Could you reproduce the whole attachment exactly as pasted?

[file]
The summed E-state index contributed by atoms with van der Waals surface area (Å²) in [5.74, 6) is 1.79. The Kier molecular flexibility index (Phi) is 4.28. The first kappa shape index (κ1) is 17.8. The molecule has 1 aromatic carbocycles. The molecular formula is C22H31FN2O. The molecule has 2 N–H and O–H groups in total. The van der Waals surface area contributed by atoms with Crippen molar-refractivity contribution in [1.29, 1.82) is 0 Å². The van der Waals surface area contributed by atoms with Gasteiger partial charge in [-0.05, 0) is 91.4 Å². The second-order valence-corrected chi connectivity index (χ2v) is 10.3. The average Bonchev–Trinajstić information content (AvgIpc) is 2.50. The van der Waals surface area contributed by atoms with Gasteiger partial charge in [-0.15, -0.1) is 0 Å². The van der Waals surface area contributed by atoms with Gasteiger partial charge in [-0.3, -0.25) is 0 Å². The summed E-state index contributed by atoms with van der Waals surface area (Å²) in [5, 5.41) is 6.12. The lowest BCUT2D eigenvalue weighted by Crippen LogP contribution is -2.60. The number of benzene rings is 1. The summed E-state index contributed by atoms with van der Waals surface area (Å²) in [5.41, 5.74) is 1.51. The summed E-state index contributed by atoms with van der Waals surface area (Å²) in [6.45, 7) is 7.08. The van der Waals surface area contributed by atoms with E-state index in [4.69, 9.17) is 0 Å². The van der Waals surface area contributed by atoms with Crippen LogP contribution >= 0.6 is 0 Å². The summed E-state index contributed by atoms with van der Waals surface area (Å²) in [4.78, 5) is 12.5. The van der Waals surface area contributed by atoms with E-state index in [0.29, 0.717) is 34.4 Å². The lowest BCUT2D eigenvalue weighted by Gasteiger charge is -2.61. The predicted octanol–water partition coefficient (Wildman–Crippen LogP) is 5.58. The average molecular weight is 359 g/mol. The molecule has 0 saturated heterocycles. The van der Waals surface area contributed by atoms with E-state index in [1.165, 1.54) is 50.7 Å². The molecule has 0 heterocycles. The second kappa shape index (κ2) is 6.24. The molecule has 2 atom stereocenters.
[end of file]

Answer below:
The summed E-state index contributed by atoms with van der Waals surface area (Å²) in [5.74, 6) is 1.79. The Kier molecular flexibility index (Phi) is 4.28. The first kappa shape index (κ1) is 17.8. The molecule has 1 aromatic carbocycles. The molecular formula is C22H31FN2O. The molecule has 2 N–H and O–H groups in total. The van der Waals surface area contributed by atoms with Crippen molar-refractivity contribution in [1.29, 1.82) is 0 Å². The van der Waals surface area contributed by atoms with Gasteiger partial charge in [-0.05, 0) is 91.4 Å². The second-order valence-corrected chi connectivity index (χ2v) is 10.3. The average Bonchev–Trinajstić information content (AvgIpc) is 2.50. The van der Waals surface area contributed by atoms with Gasteiger partial charge in [-0.15, -0.1) is 0 Å². The van der Waals surface area contributed by atoms with Gasteiger partial charge in [-0.3, -0.25) is 0 Å². The summed E-state index contributed by atoms with van der Waals surface area (Å²) in [5, 5.41) is 6.12. The lowest BCUT2D eigenvalue weighted by Crippen LogP contribution is -2.60. The number of benzene rings is 1. The summed E-state index contributed by atoms with van der Waals surface area (Å²) in [5.41, 5.74) is 1.51. The summed E-state index contributed by atoms with van der Waals surface area (Å²) in [6.45, 7) is 7.08. The van der Waals surface area contributed by atoms with E-state index in [4.69, 9.17) is 0 Å². The van der Waals surface area contributed by atoms with Crippen LogP contribution >= 0.6 is 0 Å². The summed E-state index contributed by atoms with van der Waals surface area (Å²) in [4.78, 5) is 12.5. The van der Waals surface area contributed by atoms with E-state index in [0.29, 0.717) is 34.4 Å². The lowest BCUT2D eigenvalue weighted by Gasteiger charge is -2.61. The predicted octanol–water partition coefficient (Wildman–Crippen LogP) is 5.58. The average molecular weight is 359 g/mol. The molecule has 0 saturated heterocycles. The van der Waals surface area contributed by atoms with E-state index in [1.165, 1.54) is 50.7 Å². The molecule has 0 heterocycles. The second kappa shape index (κ2) is 6.24. The molecule has 2 atom stereocenters.